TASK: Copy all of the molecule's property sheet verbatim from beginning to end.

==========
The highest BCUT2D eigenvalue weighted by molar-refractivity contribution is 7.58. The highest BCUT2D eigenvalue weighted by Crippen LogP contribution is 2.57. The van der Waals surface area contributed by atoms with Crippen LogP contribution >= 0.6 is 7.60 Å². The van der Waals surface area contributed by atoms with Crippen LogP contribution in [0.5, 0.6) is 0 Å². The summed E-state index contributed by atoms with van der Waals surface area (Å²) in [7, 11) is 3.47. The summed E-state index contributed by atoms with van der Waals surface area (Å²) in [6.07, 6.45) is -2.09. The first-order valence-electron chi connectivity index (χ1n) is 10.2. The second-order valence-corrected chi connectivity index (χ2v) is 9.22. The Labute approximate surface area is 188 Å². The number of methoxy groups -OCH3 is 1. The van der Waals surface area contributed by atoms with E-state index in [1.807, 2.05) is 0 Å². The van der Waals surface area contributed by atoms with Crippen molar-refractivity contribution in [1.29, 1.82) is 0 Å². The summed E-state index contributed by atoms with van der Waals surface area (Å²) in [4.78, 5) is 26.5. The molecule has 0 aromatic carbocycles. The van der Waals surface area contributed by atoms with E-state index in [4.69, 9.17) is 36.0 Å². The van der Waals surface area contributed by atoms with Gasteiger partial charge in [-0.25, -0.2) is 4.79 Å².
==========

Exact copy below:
The highest BCUT2D eigenvalue weighted by molar-refractivity contribution is 7.58. The highest BCUT2D eigenvalue weighted by Crippen LogP contribution is 2.57. The van der Waals surface area contributed by atoms with Crippen LogP contribution >= 0.6 is 7.60 Å². The van der Waals surface area contributed by atoms with Crippen LogP contribution in [0.5, 0.6) is 0 Å². The summed E-state index contributed by atoms with van der Waals surface area (Å²) in [7, 11) is 3.47. The summed E-state index contributed by atoms with van der Waals surface area (Å²) in [6.07, 6.45) is -2.09. The first-order valence-electron chi connectivity index (χ1n) is 10.2. The second-order valence-corrected chi connectivity index (χ2v) is 9.22. The Labute approximate surface area is 188 Å². The number of methoxy groups -OCH3 is 1. The van der Waals surface area contributed by atoms with E-state index in [1.807, 2.05) is 0 Å². The van der Waals surface area contributed by atoms with Crippen molar-refractivity contribution in [1.29, 1.82) is 0 Å². The summed E-state index contributed by atoms with van der Waals surface area (Å²) in [4.78, 5) is 26.5. The molecule has 0 aromatic carbocycles. The van der Waals surface area contributed by atoms with E-state index in [4.69, 9.17) is 36.0 Å². The van der Waals surface area contributed by atoms with Gasteiger partial charge in [-0.25, -0.2) is 4.79 Å².